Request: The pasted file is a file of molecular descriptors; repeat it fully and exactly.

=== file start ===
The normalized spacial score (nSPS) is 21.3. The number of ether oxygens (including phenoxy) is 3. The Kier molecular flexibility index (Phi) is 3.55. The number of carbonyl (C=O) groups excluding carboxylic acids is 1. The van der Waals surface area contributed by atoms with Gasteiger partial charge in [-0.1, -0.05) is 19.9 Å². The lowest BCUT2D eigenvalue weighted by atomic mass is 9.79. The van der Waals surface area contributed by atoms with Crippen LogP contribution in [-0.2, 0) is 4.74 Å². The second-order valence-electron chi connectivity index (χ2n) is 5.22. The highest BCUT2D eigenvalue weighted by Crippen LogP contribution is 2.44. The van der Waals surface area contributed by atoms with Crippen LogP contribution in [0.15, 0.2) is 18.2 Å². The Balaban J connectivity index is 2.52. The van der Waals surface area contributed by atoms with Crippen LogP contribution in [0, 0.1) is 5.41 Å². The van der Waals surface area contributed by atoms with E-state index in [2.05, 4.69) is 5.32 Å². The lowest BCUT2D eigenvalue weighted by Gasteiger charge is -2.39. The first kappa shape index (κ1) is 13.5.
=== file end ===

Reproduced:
The normalized spacial score (nSPS) is 21.3. The number of ether oxygens (including phenoxy) is 3. The Kier molecular flexibility index (Phi) is 3.55. The number of carbonyl (C=O) groups excluding carboxylic acids is 1. The van der Waals surface area contributed by atoms with Gasteiger partial charge in [-0.1, -0.05) is 19.9 Å². The lowest BCUT2D eigenvalue weighted by atomic mass is 9.79. The van der Waals surface area contributed by atoms with Crippen LogP contribution in [-0.2, 0) is 4.74 Å². The second-order valence-electron chi connectivity index (χ2n) is 5.22. The highest BCUT2D eigenvalue weighted by Crippen LogP contribution is 2.44. The van der Waals surface area contributed by atoms with Crippen LogP contribution in [0.15, 0.2) is 18.2 Å². The Balaban J connectivity index is 2.52. The van der Waals surface area contributed by atoms with Crippen LogP contribution in [0, 0.1) is 5.41 Å². The van der Waals surface area contributed by atoms with E-state index in [2.05, 4.69) is 5.32 Å². The lowest BCUT2D eigenvalue weighted by Gasteiger charge is -2.39. The first kappa shape index (κ1) is 13.5.